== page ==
In the main exhibition space at Summerhall, the quilt is spot-lit, and around it are satellites, other works also picked out of the dark by intense lights. I've put stuffing under the quilt, so that it looks as though there's someone sleeping beneath it. Around this imagined person are dilemmas and difficulties that we sometimes face, leading away like myriad possibilities. We see works about madness, rape, war, repression (by Tom Phillips, Caroline Bergvall, Simon Patterson) but also gentleness, love, humour, art (father and son Alec Finlay, Ian Hamilton Finlay, then Richard Wentworth, Maria Chevska). To my mind these pieces are speaking to each other. Here's the revolutionary thinker Guy Debord represented by two posters from the 1968 student uprising in Paris, in dialogue with Ian Hamilton Finlay about insurrection; in the next room along are pieces by Lawrence Weiner, Fiona Banner and Jenny Holzer which, all put together, make connections between male sexuality, power and war.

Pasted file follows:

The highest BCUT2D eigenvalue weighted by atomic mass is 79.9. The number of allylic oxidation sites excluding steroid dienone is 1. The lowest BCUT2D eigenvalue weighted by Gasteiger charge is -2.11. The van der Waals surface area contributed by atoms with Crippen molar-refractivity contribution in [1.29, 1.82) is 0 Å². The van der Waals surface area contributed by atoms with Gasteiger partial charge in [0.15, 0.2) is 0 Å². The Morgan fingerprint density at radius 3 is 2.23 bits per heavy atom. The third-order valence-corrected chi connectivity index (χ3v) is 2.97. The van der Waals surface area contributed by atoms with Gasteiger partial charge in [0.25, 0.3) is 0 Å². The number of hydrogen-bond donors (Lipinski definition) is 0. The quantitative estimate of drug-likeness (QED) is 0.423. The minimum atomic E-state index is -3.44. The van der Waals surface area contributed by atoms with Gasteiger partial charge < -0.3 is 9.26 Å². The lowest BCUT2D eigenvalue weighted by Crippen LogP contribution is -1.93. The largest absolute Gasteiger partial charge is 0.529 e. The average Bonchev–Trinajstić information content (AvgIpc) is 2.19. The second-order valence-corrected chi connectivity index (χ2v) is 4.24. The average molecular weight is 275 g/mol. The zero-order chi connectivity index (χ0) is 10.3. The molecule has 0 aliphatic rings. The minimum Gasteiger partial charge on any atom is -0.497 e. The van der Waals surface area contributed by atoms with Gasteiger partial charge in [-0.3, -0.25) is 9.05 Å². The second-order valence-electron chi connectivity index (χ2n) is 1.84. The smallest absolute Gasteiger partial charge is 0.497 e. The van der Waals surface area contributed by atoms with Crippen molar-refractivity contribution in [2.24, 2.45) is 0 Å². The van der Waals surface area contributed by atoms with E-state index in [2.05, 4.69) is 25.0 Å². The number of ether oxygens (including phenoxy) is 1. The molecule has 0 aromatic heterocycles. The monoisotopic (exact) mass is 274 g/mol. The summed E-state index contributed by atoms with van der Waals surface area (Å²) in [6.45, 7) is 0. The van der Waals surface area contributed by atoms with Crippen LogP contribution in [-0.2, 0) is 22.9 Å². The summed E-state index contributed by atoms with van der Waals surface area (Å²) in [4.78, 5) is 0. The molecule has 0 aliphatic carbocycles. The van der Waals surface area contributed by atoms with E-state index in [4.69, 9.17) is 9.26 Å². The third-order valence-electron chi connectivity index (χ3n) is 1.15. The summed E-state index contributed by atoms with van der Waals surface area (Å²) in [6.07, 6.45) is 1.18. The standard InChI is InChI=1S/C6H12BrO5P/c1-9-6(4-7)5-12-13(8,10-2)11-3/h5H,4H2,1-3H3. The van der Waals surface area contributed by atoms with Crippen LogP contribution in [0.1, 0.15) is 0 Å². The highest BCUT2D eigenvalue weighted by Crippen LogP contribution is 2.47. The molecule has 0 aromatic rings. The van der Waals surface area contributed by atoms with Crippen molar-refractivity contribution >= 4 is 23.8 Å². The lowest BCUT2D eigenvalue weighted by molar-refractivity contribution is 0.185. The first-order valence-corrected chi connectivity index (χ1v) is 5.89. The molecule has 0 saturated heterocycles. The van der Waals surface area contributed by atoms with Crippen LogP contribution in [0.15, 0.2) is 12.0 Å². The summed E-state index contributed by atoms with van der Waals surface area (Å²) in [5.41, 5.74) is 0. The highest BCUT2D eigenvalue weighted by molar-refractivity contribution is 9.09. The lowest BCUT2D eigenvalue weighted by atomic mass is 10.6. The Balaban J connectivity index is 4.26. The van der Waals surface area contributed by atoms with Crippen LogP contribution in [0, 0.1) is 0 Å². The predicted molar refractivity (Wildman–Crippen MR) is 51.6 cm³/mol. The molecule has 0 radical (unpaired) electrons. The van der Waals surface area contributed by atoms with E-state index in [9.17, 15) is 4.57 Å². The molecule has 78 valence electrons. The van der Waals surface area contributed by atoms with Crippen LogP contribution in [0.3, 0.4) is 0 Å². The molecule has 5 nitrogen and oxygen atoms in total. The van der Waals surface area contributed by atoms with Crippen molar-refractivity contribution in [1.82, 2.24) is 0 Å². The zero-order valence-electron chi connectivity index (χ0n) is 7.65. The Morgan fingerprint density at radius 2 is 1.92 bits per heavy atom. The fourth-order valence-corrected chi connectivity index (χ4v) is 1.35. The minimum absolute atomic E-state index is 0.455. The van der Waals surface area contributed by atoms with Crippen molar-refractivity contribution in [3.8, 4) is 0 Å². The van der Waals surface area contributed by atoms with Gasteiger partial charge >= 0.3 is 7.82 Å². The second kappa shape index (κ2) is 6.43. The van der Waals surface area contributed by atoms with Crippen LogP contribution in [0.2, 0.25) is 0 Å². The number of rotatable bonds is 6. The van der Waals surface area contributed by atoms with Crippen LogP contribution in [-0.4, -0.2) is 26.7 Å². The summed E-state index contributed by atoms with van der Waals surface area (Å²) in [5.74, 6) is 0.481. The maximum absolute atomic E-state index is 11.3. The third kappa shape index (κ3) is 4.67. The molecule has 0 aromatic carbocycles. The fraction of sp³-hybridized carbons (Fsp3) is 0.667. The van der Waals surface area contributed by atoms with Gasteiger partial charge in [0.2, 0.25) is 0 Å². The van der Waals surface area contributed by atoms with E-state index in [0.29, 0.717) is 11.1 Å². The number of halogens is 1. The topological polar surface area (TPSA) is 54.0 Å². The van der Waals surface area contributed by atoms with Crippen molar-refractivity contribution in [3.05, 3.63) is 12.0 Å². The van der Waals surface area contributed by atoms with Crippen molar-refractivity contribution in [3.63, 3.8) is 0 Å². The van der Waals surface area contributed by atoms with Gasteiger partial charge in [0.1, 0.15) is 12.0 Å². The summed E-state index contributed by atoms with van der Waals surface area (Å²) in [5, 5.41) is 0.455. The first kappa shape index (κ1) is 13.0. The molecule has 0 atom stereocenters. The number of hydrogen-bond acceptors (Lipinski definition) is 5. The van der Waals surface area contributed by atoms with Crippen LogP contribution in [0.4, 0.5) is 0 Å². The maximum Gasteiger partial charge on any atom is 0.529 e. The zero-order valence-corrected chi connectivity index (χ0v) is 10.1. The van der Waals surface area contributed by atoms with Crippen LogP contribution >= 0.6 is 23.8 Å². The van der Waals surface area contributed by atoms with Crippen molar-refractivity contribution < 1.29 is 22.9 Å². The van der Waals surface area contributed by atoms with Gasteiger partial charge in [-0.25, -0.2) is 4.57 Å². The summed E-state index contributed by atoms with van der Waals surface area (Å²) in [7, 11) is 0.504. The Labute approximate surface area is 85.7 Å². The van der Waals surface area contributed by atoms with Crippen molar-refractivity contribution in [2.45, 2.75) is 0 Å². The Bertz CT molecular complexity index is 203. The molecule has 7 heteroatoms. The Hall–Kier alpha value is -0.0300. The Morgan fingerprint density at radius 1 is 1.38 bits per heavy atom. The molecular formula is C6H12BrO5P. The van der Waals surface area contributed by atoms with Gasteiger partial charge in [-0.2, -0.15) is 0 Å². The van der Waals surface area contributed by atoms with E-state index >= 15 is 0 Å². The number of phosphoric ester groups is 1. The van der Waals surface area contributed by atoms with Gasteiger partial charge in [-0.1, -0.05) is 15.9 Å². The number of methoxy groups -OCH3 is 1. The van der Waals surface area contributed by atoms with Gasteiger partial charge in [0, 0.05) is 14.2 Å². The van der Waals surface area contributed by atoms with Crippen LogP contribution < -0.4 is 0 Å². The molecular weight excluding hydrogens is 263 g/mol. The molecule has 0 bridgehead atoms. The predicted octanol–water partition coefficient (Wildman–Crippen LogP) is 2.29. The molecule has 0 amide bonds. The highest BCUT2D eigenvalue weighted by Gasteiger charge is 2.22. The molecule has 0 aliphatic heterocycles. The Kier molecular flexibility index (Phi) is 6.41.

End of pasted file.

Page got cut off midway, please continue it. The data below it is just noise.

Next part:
On the ground floor of the gallery we find work by Jenny Holzer, Mallarme, Richard Long, Sarah Sanders, Robert Fitterman, Tony Trehy and Laurence Lane (among many others) all of which touch on the places where we are rawest and most human. You can see shots of the exhibition and read more about it elsewhere in FLUX magazine,The Herald, Summerhall TV and other sites.